LL: It happened so fast. All I remember is seeing riders on the ground and falling to my left side. I didn’t land on my hipbone, but on backside of my pelvis. I hit my gluteus pretty hard, which depressed into a bone in my pelvis. It’s the bone that you’re sitting on the saddle, on the left side. There are two loops that come to the bottom part of the pelvis.

VN: Can you describe at the moment after the crash what went through your mind?

LL: You have so much adrenaline at a time like that. I was thinking, ‘Dammit, I just crashed’ and thinking how that’s going to screw you with your whole system, how it takes a few days to get over it. I went to stand up and to get back on the bike and remember not being able to stand up. I just couldn’t get up. I didn’t have the wind knocked out of me, but it was just kind of weird. My teammate Grischa (Niermann) was trying to get the bikes untangled and I remember watching and thinking, ‘I should try to help him,’ but I couldn’t.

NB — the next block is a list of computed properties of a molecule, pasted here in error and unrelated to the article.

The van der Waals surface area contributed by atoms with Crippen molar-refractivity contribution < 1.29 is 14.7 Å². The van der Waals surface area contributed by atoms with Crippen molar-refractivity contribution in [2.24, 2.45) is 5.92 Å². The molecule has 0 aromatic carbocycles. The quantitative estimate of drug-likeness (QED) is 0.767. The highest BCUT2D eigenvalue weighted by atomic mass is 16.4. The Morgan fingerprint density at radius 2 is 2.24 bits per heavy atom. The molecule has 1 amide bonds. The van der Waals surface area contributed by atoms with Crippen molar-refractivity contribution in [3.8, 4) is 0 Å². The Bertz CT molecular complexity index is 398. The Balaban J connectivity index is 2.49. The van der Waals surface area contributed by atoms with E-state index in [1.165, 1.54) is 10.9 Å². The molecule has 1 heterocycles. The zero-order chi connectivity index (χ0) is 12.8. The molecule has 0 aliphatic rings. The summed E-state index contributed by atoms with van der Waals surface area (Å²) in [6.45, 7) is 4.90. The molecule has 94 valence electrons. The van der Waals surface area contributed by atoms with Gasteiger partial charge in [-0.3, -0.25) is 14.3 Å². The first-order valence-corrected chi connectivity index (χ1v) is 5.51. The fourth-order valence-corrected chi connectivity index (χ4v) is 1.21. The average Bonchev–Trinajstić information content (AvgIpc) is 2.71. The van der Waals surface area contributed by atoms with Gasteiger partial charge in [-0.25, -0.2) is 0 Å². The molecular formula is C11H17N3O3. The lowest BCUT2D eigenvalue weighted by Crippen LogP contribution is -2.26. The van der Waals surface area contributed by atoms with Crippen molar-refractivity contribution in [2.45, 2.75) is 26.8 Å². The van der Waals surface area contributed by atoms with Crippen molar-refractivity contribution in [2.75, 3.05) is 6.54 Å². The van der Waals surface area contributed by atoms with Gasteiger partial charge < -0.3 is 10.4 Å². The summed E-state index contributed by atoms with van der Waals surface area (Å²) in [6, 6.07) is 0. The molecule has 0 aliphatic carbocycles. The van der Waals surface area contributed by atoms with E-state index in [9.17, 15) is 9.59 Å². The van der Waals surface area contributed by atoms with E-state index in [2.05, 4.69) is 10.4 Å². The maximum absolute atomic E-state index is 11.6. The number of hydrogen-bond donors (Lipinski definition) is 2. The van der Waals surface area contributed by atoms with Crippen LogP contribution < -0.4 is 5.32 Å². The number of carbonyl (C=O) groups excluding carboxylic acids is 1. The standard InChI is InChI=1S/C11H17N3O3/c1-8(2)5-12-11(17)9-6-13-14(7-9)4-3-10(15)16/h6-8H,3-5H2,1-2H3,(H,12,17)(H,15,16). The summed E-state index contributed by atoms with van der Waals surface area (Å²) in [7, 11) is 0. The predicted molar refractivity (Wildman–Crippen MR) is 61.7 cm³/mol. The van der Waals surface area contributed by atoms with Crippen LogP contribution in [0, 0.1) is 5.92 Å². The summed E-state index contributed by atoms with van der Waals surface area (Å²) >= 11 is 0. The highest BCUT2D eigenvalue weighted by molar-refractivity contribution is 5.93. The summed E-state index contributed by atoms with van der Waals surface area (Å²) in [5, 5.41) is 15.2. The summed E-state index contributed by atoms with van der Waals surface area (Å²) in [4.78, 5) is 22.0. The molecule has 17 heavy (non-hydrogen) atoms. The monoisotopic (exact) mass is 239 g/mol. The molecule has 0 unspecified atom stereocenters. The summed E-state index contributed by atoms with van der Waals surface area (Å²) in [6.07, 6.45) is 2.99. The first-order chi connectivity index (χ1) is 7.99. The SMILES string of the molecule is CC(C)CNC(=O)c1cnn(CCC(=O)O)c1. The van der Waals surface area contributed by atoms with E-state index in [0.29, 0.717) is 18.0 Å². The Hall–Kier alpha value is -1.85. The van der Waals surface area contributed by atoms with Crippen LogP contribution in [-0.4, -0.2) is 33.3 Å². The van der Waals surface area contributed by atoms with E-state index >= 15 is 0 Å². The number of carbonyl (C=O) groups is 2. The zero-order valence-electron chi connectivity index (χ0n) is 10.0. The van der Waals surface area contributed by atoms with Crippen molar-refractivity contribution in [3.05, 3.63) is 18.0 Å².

VN: I heard that teammates had to push you across?

LL: He and Michael (Boogerd) pushed me across the line. All the muscles in my leg were torn. I had a big hemotoma. All the damage was on the inside of my leg, on the opposite side I fell on. It was pretty strange. I couldn’t lift my leg. Then I was like, ‘This is going to be painful when I get back on the bike. This is going to take a little time to get over.’ On the bus, I took a shower and I was not in a good mood because I was hurting so much. I was still thinking, ‘Dammit, this is going to set you back.’ Then I tried to get dressed and I couldn’t bend over. One of the race doctors did an exam and suggested I go to the hospital. I was thinking, ‘I don’t have time to go to the hospital. I have to get massage and prepare’ and that’s when I realized how serious this was.